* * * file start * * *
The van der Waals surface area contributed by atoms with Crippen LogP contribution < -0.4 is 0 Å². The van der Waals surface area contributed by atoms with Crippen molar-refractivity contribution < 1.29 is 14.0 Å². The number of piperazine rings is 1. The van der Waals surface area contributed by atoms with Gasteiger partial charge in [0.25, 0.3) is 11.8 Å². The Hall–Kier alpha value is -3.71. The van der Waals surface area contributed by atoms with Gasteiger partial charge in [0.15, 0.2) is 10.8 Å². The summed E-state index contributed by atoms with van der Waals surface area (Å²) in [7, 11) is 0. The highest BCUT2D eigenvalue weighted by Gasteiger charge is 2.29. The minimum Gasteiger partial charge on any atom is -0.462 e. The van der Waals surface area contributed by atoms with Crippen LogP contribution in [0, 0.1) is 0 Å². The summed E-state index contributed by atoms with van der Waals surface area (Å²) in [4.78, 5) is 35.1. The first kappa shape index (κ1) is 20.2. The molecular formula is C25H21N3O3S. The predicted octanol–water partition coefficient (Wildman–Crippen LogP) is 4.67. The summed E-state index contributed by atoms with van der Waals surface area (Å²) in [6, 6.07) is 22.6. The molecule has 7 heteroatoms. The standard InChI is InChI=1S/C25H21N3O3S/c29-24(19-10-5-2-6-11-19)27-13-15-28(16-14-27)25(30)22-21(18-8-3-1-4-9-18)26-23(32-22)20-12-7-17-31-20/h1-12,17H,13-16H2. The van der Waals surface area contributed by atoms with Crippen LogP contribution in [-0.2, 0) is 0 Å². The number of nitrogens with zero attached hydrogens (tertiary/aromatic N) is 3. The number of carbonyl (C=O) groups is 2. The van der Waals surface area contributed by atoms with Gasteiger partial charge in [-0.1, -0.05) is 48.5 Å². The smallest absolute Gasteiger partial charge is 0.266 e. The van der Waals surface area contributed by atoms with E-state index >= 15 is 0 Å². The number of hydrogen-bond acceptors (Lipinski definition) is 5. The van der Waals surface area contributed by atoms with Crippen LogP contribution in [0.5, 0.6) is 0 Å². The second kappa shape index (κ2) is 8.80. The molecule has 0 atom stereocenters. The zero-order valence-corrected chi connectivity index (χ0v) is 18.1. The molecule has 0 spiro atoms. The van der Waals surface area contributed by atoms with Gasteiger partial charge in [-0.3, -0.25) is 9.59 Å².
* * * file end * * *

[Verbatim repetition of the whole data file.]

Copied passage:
The van der Waals surface area contributed by atoms with Crippen LogP contribution < -0.4 is 0 Å². The van der Waals surface area contributed by atoms with Crippen molar-refractivity contribution < 1.29 is 14.0 Å². The number of piperazine rings is 1. The van der Waals surface area contributed by atoms with Gasteiger partial charge in [0.25, 0.3) is 11.8 Å². The Hall–Kier alpha value is -3.71. The van der Waals surface area contributed by atoms with Gasteiger partial charge in [0.15, 0.2) is 10.8 Å². The summed E-state index contributed by atoms with van der Waals surface area (Å²) in [7, 11) is 0. The highest BCUT2D eigenvalue weighted by Gasteiger charge is 2.29. The minimum Gasteiger partial charge on any atom is -0.462 e. The van der Waals surface area contributed by atoms with Crippen LogP contribution in [0, 0.1) is 0 Å². The summed E-state index contributed by atoms with van der Waals surface area (Å²) in [4.78, 5) is 35.1. The first kappa shape index (κ1) is 20.2. The molecular formula is C25H21N3O3S. The predicted octanol–water partition coefficient (Wildman–Crippen LogP) is 4.67. The summed E-state index contributed by atoms with van der Waals surface area (Å²) in [6, 6.07) is 22.6. The molecule has 7 heteroatoms. The standard InChI is InChI=1S/C25H21N3O3S/c29-24(19-10-5-2-6-11-19)27-13-15-28(16-14-27)25(30)22-21(18-8-3-1-4-9-18)26-23(32-22)20-12-7-17-31-20/h1-12,17H,13-16H2. The van der Waals surface area contributed by atoms with Crippen LogP contribution in [-0.2, 0) is 0 Å². The number of nitrogens with zero attached hydrogens (tertiary/aromatic N) is 3. The number of carbonyl (C=O) groups is 2. The van der Waals surface area contributed by atoms with Gasteiger partial charge in [-0.1, -0.05) is 48.5 Å². The smallest absolute Gasteiger partial charge is 0.266 e. The van der Waals surface area contributed by atoms with E-state index >= 15 is 0 Å². The number of hydrogen-bond acceptors (Lipinski definition) is 5. The van der Waals surface area contributed by atoms with Crippen LogP contribution in [0.5, 0.6) is 0 Å². The second kappa shape index (κ2) is 8.80. The molecule has 0 atom stereocenters. The zero-order valence-corrected chi connectivity index (χ0v) is 18.1. The molecule has 0 spiro atoms. The van der Waals surface area contributed by atoms with Gasteiger partial charge in [-0.3, -0.25) is 9.59 Å².